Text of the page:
How to wax a bowstring and perform other basic string maintenance
Think of your bowstring as the engine that drives your bow, whether it’s a compound, a recurve or a longbow.
To get energy out of the bow to propel an arrow, you must put energy into it. And to do that, you have to draw the string.
Your car engine needs regular maintenance to keep up with wear and tear. Same goes for a bowstring.
(And our discussion of bowstrings here includes the cables on a compound bow.)
WAX ON, WAX OFF
The simplest thing you can do to maintain your string is to wax it. How often should you wax it? That depends on many factors – humidity, how often you shoot, the presence of dirt, etc.
Basically, you should be able to touch your string at any time and feel a slight tackiness to it. That’s a well-waxed string. If it feels slick and dry, give it a shot of wax.
When you see “hairs” start to stick up from the strands of the bowstring, like the string is getting furry, it’s time to apply some wax. If you see individual strands sticking out, that’s a damaged bowstring, and it has to be replaced.
Applying wax to a bowstring is simple. Most bowstring wax comes in a stick, like deodorant. Just rub the stick up and down the string to apply wax, and then rub it into the string by running your thumb and forefinger up and down the string. Use enough pressure so that your fingers heat up. That will cause the string to melt between your fingers as you work it up and down the string.
When you’re done, there should be no visible chunks of wax.
Do not apply wax to any serving material. The wax can work its way under the serving material, causing it to slide and separate.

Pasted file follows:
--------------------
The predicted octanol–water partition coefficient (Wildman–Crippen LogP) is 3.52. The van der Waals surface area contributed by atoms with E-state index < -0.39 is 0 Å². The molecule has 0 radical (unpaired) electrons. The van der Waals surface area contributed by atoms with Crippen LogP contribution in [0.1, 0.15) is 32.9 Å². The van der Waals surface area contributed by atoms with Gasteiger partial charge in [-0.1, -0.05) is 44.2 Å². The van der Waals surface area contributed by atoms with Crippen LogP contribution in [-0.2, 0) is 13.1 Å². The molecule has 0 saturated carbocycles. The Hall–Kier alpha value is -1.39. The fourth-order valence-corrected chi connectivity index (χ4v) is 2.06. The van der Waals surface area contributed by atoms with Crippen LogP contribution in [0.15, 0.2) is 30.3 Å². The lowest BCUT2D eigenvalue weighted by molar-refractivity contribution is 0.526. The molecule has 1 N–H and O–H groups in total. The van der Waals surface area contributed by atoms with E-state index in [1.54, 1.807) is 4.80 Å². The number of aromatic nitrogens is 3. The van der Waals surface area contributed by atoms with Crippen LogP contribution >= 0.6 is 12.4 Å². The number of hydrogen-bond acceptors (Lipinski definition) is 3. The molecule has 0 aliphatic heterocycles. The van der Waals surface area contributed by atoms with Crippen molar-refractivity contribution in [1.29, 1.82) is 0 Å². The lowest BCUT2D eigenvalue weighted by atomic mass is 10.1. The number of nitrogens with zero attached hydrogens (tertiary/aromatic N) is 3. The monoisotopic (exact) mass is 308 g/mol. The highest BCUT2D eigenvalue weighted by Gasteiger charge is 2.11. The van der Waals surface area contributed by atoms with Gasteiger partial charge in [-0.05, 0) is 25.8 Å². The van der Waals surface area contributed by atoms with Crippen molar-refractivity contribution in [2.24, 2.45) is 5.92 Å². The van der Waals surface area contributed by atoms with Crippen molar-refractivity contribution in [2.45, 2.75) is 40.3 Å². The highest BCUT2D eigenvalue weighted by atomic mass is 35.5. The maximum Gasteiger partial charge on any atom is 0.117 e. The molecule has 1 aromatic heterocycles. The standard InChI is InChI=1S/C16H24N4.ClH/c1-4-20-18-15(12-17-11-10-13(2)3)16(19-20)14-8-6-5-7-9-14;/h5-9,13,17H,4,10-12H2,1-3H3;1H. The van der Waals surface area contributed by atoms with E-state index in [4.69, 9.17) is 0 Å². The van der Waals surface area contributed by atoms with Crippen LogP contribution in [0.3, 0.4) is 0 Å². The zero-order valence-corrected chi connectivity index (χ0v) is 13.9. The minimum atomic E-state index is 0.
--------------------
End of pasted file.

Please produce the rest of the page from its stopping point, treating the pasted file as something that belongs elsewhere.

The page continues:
Be sure you don’t over-wax your string. This can adversely affect performance.
Closely inspect all of the serving on your strings and cables. Serving is thread that’s tied in over top of the string.
All bowstrings have serving in the nocking area. The ends of strings, where they attach to the cams or the limb tips usually are served. Also, most compound strings and cables have serving anywhere they touch a cam, roller guard or string stop.
You want the serving to sit in tight coils, neatly stacked one on top of the other, on top of your string.
Any separation in the serving in the nocking area must be addressed ASAP. This can affect accuracy.
Slight separation of the serving coils in other places isn’t a pressing concern, but it’s only going to get worse, and it will have to be fixed at some time.
If the serving breaks, it must be fixed no matter where it is on the string or cable.
Your local archery pro shop can fix serving issues, or you can learn to do it yourself. Reserving some area on compound bows, however, will require a bow press.
Be aware that serving thread comes in different thicknesses. Serving thickness is most critical in the nocking area, since you want to use whatever thread allows for proper nock fit.
Recurve archers will want to constantly measure their bow’s brace height to check for string stretch. The brace height is the distance between the throat of the grip and the string. Over time, the brace height on a recurve can shrink if the string stretches – especially within the first few days after a new string is put on a bow.
In that case, unstring the bow and add twists to it until the brace height is where it needs to be. Twisting the string will increase the brace height.
On compound bows, archers need to check cam timing to determine if there’s been any stretching of the cables. You want the cams on dual-cam bows to roll over perfectly in synch. If they are out of synch, accuracy will suffer. Twisting a cable will bring out-of-synch cams back together.
If you have a single-cam bow, check with the manufacturer to find out how to determine proper cam position for your bow. The fix for cable stretch still will be to twist a cable.